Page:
The distinction between the two is that a bar chart is what is created when the rectangles are stacked horizontally. A column chart is what is created when the rectangles are vertically aligned. This tutorial will show you how to create column and bar charts in Power BI Desktop.


Power Bi how to create pie chart and donut chart

Donut chart are used to show how components fit together to form a complete. A Donut chart may also have multiple information arrangements.

Donut charts are more effective when comparing one segment to the entire document rather than one section to another.

In Power BI, a pie chart is a circular graph that displays the percentage of various categories as a whole. It is a way of displaying statistics where the contribution of each category to the overall sum is shown as a piece of the pie.

You must first have some data connected to the report before you can construct a pie chart in Power BI. By dragging a field from the “Fields” pane to the “Values” part of the “Visualizations” window once you have the data, you can begin making the chart. Next, drag a field to the “Legend” portion of the “Visualizations” window from the “Fields” pane. By doing this, a simple pie chart will be produced, with a slice for each value in the “Legend” field.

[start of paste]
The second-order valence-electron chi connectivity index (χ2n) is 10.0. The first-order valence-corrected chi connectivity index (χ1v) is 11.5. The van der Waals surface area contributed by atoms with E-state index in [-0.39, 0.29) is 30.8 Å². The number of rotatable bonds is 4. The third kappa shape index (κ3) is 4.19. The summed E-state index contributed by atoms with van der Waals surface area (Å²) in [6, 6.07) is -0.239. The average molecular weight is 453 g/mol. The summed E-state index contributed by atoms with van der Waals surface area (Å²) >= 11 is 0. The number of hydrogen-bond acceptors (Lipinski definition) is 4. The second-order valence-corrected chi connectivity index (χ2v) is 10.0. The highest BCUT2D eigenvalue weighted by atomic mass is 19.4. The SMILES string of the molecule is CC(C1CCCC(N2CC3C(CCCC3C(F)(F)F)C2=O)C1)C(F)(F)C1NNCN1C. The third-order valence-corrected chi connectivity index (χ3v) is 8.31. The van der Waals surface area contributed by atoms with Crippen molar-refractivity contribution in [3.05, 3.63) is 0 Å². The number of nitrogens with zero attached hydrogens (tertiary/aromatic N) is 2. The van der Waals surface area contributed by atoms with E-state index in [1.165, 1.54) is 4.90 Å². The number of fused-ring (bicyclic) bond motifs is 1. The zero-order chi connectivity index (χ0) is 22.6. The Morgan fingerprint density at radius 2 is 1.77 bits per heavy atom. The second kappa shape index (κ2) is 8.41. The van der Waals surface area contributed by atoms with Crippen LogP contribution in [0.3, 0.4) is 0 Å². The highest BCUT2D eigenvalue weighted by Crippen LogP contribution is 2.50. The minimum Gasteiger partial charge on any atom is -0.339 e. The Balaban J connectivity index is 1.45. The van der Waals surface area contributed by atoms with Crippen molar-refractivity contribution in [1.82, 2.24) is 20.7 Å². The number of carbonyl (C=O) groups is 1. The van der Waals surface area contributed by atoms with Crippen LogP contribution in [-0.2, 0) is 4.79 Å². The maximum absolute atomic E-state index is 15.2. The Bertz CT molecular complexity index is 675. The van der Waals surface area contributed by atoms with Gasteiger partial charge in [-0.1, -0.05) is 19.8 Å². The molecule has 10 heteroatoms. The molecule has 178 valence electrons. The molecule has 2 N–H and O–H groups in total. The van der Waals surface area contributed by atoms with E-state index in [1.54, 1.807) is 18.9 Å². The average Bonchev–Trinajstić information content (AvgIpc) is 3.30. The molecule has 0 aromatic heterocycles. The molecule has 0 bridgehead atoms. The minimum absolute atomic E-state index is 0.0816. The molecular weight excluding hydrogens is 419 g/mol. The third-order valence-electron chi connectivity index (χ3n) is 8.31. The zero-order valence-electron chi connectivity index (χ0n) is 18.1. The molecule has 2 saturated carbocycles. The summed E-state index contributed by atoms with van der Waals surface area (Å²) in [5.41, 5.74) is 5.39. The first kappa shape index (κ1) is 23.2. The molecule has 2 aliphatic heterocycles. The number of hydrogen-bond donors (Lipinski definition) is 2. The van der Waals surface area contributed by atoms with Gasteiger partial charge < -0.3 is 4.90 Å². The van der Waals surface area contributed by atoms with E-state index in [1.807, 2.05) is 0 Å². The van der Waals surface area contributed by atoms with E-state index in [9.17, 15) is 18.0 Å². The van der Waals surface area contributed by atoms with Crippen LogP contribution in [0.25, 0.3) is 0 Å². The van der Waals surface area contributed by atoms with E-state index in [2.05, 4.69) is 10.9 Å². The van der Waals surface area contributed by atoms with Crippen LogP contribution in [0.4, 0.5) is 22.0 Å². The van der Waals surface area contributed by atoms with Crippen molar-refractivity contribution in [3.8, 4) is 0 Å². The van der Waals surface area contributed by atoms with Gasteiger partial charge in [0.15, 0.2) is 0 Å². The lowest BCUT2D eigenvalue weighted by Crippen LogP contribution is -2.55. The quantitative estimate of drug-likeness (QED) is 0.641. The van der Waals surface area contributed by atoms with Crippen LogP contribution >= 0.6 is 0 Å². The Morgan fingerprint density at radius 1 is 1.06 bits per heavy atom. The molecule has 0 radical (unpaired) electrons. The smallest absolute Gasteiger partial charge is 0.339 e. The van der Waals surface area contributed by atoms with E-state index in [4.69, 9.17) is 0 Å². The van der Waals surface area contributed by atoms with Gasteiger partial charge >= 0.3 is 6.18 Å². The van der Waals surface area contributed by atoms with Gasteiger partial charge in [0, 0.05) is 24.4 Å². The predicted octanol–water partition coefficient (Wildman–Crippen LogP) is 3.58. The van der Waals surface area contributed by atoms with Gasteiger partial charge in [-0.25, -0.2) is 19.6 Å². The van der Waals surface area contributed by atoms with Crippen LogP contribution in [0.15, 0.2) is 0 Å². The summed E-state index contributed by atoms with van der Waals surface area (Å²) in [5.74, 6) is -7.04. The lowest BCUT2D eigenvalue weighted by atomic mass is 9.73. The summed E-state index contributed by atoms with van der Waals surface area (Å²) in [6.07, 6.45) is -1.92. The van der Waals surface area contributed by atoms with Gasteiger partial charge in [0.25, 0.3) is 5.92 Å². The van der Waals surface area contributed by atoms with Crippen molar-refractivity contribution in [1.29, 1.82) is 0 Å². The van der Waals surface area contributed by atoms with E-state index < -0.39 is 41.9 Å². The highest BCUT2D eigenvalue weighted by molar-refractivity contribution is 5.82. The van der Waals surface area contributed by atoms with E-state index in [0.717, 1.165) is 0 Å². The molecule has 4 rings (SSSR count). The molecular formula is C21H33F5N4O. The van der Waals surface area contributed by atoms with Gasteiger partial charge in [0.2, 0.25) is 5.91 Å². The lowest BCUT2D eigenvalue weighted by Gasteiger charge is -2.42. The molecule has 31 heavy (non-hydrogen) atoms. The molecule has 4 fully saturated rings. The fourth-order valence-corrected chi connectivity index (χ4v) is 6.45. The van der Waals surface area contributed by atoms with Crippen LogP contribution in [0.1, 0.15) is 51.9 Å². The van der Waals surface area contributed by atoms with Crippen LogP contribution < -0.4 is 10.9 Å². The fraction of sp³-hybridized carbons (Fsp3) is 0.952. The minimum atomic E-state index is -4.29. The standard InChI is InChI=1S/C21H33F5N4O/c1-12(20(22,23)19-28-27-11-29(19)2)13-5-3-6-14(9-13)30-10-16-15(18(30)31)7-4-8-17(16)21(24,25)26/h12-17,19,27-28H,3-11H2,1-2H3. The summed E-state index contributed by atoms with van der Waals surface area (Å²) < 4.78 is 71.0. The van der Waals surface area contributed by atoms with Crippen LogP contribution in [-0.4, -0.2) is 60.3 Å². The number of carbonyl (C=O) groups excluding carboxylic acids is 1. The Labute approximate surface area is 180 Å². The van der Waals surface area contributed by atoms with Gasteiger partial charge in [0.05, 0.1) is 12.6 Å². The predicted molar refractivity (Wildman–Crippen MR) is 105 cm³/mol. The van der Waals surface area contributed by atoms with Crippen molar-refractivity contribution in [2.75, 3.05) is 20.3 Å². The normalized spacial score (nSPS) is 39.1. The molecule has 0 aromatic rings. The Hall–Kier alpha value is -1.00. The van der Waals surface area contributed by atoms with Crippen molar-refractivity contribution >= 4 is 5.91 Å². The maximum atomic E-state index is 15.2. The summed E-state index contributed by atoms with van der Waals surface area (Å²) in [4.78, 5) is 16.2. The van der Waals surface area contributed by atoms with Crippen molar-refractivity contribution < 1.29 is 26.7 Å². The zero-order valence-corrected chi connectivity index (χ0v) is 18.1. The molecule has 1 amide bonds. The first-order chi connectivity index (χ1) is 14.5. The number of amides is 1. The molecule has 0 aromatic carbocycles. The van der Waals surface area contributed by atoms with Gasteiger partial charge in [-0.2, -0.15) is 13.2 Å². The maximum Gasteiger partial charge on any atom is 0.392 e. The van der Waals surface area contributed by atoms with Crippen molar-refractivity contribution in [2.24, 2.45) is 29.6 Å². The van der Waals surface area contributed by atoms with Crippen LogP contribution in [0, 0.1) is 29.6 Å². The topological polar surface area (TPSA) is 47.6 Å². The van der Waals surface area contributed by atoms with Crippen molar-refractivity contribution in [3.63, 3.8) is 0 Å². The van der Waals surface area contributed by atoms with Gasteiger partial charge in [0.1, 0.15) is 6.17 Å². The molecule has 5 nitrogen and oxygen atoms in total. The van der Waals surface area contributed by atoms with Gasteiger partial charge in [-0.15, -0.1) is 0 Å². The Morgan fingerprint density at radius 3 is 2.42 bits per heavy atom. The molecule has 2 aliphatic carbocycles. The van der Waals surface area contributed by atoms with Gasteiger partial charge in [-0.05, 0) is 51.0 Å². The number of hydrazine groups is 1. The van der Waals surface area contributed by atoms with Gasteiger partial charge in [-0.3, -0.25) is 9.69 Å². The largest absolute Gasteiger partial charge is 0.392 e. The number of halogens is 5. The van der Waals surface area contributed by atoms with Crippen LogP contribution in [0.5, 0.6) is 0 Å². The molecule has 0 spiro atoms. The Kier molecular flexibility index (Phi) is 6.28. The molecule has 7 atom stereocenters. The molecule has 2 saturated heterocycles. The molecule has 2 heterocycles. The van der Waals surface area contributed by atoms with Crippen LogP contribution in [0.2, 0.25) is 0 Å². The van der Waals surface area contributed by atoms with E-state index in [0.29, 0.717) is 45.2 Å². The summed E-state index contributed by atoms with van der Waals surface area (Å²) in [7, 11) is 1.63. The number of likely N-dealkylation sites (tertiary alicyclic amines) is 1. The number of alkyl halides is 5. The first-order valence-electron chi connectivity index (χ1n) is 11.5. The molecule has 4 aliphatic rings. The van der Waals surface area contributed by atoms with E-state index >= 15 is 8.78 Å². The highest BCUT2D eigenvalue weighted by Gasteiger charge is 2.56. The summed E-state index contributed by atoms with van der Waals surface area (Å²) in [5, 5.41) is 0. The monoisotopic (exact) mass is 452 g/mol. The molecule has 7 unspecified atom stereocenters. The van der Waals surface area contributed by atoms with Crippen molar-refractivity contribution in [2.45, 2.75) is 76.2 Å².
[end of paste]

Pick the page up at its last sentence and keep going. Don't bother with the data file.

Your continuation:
You must first have some data related to the report that has geographic information, such as a field containing city or country names or latitude and longitude coordinates, in order to construct a simple map in Power BI.

When you have the data, choose the “Map” visualisation from the “Visualizations” window to begin building the map. Next, drag a field to the “Location” portion of the “Visualizations” window from the “Fields” pane. A rudimentary map will be produced with a marker for each place listed in the “Location” box.

By performing a right-click on the map and choosing “Format,” you can further alter the appearance of the map. By doing so, a formatting window will appear on the right side of the screen, allowing you to modify the map’s colours, labels, and other elements like the zoom level and type.

Additionally, the format section allows you to customise the type of Map. A few possibilities in Power BI include the Map, Filled Map, ArcGIS Map, and 3D Map options.